Love Locks

The view from the Pont des Arts toward the Ile de la Cite

The Pont des Arts is a wood-slatted pedestrian bridge across the Seine with a short chain-link fence and hand rail on each side.  It runs from the Louvre on the right bank to the Institute de France on the left bank and offers a splendid view of the tip of the Ile de la Cite.  It is a peaceful pleasure to stroll across this simple bridge, without having to hear traffic rushing past as is the case with other bridges across the river.

As Richard and I walked across the Pont des Arts today, I realized that there were thousands of locks attached to the chain-link fencing.  When I examined them more closely, I saw that they were locks of all shapes and sizes and colors — padlocks, bicycle chain locks, bar locks, and combination locks — and on each lock a couple had written their names.  Apparently the tradition is that the couple puts their names on a lock, affixes the lock to the fence, and then throws the key into the water, so that their names and the memories of their trip remain part of Paris forever.

It’s a cool tradition — and probably a smart one for the Paris tourist industry, too, because I imagine many couples return to Paris several years later to see whether their lock is still on the bridge.  Richard says there is a similar “love lock” bridge in Italy.

I don’t think this bridge existed when Kish and I visited Paris in in 1992.  In any case, we never got a chance to put a lock on the bridge.  Skipper, we will have to come and put our lock on the Pont des Arts someday soon!

At The Water’s Edge

Paris started as a city on an island in the middle of the Seine River, and the river has always been important part of the city and its charms.

Our view from the tip of the Ile St. Louis

Richard and I have taken several walks along the river banks.  You get a wonderful perspective on the city from the water’s edge.  In those areas where there are quays along the water, you find many people sitting, picknicking, and lounging, dangling their feet over the edge and enjoying a sunny spring day.  (Surprisingly to us Americans, where prospective tort liability has caused the landscape to be littered with fences, barricades, and warning signs, there are no railings at the water’s edge.)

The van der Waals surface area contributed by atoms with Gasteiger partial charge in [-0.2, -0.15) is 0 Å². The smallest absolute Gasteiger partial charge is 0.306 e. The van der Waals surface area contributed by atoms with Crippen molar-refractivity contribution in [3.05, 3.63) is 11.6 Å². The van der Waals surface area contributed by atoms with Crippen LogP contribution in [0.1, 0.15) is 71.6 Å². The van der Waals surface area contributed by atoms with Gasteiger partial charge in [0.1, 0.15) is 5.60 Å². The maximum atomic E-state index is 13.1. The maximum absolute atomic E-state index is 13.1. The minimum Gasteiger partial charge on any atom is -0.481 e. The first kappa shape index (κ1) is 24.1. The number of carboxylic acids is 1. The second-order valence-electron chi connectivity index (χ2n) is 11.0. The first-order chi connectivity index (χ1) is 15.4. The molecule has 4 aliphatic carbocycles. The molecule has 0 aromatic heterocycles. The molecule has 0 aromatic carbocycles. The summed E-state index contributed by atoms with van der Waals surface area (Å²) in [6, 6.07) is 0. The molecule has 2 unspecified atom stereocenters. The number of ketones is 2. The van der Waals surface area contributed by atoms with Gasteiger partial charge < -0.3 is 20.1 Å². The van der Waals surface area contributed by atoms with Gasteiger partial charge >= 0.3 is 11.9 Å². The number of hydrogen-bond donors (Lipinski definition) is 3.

Although there are some working boats on the river, the water traffic is mostly tourist boats that make several stops on the journey from the Ile St. Louis to the Eiffel Tower.

The quays also are a good way to get from point A to point B quickly and pleasantly.  Richard and I made very good time walking from the Ile de la Cite to the Musee d’Orsay along the waterfront.  If you walk along the quays, you avoid the traffic light at crossing streets and you don’t encounter nearly as many fellow walkers.  You also see things that other might miss — like the classic carved heads that line the underside of one of the older bridges crossing the Seine.

VRBO Changes The World (Paris Edition)

The kitchen at chez Josette

So, I’m in Paris, meeting up with Richard to spend a week with him as he moves slowly through Europe and soaks up what the continent has to offer.  Rather than spend a ridiculous sum on a hotel, and be squirreled away in some sterile tourist area of the City of Lights, Kish and I decide to try VRBO.  We end up renting an apartment in the Latin Quarter.

When I arrived today, I had some trepidation about what I would find.  Things can look good on the web, but sometimes the reality falls short.  That did not happen today, fortunately.  (Bon!)

The TV room at our apartment

Here is what I found:

*  A surprisingly spacious apartment with two well-sized bedrooms, a TV room with cable TV and a collection of hundreds of DVDs, a full kitchen with every utensil and cooking appliance known to man, a full shower and bathroom, a separate toilet room,  a washer and a dryer, a desktop computer as well as apartment-wide, free wireless, and a dining room with a table that seats six.  And, the apartment is decorated with style and stocked with fresh baguettes and chocolate rolls.

*  An incredibly helpful and accommodating hostess (merci, Josette!) who explained every appliance, computer, TV remote, and key, provided suggestions on restaurants and bistros to frequent, gave us her apartment number and cell number, and encouraged us to call if we had any problems or questions.

A look down the Rue Val de Grace

*  Windows with iron railings that open out to an iconic Paris street with a view like this.

*  A central location on Rue Val de Grace near the Luxembourg Gardens and the Pantheon, located in the heart of a student housing district in the Latin Quarter (District Five), within easy walking distance of the Ile de la Cite, the Louvre, and other sites in central Paris and (perhaps most importantly) directly across the street from a wine shop with an excellent selection and very moderate prices.

All of this, for a price that probably is about half of what we would pay for a decent hotel.  This is why VRBO is changing the world.